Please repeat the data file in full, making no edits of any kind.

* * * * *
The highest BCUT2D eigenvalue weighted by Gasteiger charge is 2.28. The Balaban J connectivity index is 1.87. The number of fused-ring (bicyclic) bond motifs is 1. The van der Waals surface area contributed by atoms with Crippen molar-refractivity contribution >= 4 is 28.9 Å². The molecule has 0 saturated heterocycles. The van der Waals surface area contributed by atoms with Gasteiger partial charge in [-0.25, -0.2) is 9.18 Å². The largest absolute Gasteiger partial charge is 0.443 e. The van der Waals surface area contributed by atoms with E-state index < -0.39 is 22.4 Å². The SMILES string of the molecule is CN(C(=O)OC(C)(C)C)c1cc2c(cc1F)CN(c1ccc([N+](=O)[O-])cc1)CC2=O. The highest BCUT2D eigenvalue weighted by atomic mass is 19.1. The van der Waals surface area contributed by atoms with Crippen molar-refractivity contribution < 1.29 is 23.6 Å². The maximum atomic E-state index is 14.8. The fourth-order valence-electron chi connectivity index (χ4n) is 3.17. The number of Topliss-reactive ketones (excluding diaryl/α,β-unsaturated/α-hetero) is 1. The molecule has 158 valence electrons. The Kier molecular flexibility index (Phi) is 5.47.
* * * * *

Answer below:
The highest BCUT2D eigenvalue weighted by Gasteiger charge is 2.28. The Balaban J connectivity index is 1.87. The number of fused-ring (bicyclic) bond motifs is 1. The van der Waals surface area contributed by atoms with Crippen molar-refractivity contribution >= 4 is 28.9 Å². The molecule has 0 saturated heterocycles. The van der Waals surface area contributed by atoms with Gasteiger partial charge in [-0.25, -0.2) is 9.18 Å². The largest absolute Gasteiger partial charge is 0.443 e. The van der Waals surface area contributed by atoms with E-state index < -0.39 is 22.4 Å². The SMILES string of the molecule is CN(C(=O)OC(C)(C)C)c1cc2c(cc1F)CN(c1ccc([N+](=O)[O-])cc1)CC2=O. The highest BCUT2D eigenvalue weighted by atomic mass is 19.1. The van der Waals surface area contributed by atoms with Crippen molar-refractivity contribution < 1.29 is 23.6 Å². The maximum atomic E-state index is 14.8. The fourth-order valence-electron chi connectivity index (χ4n) is 3.17. The number of Topliss-reactive ketones (excluding diaryl/α,β-unsaturated/α-hetero) is 1. The molecule has 158 valence electrons. The Kier molecular flexibility index (Phi) is 5.47.